Bilberry fruit extracts are POSSIBLY SAFE when taken by mouth for medicinal uses for up to one year. Also, a specific combination product (Mirtogenol) containing bilberry and French maritime pine bark (Pycnogenol) has been used safely for up to 6 months.

Bilberry leaf is POSSIBLY UNSAFE for most people when taken in high doses or for a long time.

Bilberry side effects can be serious. Bilberry possesses anti-platelet activity, it may interact with NSAIDs, particularly aspirin.

Excessive drinking bilberry juice may cause diarrhea.

Bilberry side effects may include mild digestive distress, skin rashes and drowsiness.

High doses of bilberry leaf can be poisonous and should only be consumed as a supplement or medicine in minute doses, as it may compromise the ability of the body to properly synthesise sugar.

Drug Interactions:

Medications for diabetes (Antidiabetes drugs) interacts with BILBERRY

Bilberry leaves might decrease blood sugar. Diabetes medications are also used to lower blood sugar. Taking bilberry leaves along with diabetes medications might cause your blood sugar to go too low. Monitor your blood sugar closely. The dose of your diabetes medication might need to be changed.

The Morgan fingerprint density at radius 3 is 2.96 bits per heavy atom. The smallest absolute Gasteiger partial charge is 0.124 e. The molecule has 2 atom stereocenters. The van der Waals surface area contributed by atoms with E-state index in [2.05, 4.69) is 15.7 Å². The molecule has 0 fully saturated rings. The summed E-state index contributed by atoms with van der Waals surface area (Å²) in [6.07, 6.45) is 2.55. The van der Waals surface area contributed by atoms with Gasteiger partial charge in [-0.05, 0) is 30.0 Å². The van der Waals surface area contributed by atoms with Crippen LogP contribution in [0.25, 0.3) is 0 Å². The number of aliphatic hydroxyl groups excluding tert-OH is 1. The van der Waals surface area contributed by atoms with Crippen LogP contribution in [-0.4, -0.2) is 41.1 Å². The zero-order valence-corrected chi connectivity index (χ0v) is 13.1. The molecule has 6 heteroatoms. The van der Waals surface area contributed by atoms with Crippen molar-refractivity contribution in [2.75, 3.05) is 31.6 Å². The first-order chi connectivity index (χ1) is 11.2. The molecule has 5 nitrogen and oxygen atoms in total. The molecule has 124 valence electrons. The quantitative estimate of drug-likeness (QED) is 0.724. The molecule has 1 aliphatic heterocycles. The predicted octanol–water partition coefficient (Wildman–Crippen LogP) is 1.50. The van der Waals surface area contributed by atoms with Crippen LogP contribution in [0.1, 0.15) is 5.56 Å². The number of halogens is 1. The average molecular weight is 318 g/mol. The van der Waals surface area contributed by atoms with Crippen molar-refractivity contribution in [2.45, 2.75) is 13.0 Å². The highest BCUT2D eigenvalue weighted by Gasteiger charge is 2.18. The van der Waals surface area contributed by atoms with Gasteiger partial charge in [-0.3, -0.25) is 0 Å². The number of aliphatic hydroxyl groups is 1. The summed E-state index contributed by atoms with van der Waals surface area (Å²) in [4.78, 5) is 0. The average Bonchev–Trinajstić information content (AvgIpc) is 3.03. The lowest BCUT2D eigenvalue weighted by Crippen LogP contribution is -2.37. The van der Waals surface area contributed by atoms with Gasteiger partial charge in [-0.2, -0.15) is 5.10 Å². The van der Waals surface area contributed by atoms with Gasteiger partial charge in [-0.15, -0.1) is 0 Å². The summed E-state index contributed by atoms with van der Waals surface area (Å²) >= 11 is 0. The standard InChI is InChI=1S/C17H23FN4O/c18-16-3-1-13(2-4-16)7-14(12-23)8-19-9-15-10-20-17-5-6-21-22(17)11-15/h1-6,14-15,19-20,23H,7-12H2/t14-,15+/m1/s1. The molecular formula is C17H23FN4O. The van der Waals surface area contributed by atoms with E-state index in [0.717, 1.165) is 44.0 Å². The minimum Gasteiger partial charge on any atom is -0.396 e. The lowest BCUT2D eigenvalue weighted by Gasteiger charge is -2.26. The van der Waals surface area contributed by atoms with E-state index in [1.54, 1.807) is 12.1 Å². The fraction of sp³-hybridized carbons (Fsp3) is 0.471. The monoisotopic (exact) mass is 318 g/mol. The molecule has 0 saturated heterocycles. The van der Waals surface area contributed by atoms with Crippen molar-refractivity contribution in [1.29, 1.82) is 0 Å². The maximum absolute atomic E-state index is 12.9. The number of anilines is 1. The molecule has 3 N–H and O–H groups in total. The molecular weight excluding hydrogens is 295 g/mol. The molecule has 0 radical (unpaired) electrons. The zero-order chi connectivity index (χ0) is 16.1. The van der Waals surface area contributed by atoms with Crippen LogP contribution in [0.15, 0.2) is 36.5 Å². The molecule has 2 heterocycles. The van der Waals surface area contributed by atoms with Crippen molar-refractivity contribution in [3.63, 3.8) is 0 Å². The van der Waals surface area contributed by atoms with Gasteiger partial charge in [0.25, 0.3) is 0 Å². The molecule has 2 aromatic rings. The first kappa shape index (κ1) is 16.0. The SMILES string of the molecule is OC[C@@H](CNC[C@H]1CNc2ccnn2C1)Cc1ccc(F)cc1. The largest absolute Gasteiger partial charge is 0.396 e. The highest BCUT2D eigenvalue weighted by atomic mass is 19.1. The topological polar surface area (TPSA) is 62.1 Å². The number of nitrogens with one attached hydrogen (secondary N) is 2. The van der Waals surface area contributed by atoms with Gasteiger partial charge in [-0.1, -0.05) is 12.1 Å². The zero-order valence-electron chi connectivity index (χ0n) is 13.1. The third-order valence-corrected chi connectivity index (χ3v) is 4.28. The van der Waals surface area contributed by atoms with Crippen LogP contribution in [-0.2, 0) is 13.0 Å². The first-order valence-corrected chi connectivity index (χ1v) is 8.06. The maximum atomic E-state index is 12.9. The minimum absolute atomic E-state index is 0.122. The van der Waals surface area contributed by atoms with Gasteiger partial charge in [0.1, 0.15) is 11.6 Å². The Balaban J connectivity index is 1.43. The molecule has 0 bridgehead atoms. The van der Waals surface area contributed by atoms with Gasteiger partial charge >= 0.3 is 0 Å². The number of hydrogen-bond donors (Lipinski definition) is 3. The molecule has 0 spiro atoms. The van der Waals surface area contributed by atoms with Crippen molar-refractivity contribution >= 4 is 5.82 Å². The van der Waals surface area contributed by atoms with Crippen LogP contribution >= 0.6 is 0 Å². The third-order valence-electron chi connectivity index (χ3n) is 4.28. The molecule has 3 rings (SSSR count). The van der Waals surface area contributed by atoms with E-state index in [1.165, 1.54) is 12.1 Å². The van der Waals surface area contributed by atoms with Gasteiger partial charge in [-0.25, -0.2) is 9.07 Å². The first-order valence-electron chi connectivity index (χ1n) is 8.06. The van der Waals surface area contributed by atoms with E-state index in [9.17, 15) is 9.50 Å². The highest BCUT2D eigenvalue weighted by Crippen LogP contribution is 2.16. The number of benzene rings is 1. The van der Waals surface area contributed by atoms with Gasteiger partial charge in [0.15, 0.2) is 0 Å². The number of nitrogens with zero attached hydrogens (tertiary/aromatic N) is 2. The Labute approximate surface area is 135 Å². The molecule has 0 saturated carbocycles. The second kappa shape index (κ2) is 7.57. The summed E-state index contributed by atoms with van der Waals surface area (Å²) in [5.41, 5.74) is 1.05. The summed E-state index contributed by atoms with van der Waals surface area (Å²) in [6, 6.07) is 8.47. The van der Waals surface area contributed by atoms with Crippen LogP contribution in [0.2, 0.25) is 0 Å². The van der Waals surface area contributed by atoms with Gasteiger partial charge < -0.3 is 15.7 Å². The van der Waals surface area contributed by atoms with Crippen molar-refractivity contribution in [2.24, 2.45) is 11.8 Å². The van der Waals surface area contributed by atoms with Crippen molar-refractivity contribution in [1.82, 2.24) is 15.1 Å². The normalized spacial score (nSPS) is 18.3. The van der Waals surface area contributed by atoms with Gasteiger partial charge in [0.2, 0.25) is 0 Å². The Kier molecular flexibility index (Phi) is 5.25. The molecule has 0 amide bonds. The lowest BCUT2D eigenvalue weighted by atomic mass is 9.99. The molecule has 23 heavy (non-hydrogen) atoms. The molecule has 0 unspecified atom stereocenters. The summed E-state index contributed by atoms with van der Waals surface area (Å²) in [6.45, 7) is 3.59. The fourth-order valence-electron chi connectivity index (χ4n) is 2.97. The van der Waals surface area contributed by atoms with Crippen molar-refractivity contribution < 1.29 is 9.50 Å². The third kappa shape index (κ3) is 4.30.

Some medications used for diabetes include glimepiride (Amaryl), glyburide (DiaBeta, Glynase PresTab, Micronase), insulin, pioglitazone (Actos), rosiglitazone (Avandia), chlorpropamide (Diabinese), glipizide (Glucotrol), tolbutamide (Orinase), and others.

Medications that slow blood clotting (Anticoagulant / Antiplatelet drugs) interacts with BILBERRY

There is some concern that bilberry might slow blood clotting. Taking bilberry along with medications that also slow clotting might increase the chances of bruising and bleeding. However, there is not enough information to know if this is a serious concern.

Some medications that slow blood clotting include aspirin, clopidogrel (Plavix), diclofenac (Voltaren, Cataflam, others), ibuprofen (Advil, Motrin, others), naproxen (Anaprox, Naprosyn, others), dalteparin (Fragmin), enoxaparin (Lovenox), heparin, warfarin (Coumadin), and others.

Pregnancy and breast-feeding: Not enough is known about the use of bilberry during pregnancy and breast-feeding. Stay on the safe side and avoid use.

Diabetes. Bilberry leaf might lower blood sugar. Taking bilberry leaves along with diabetes medications might cause your blood sugar to go too low. Monitor your blood sugar closely.

Surgery: Bilberry might affect blood glucose levels. This could interfere with blood sugar control during and after surgery. Stop taking bilberry at least two weeks before a scheduled surgery.

Recipes and Formulas: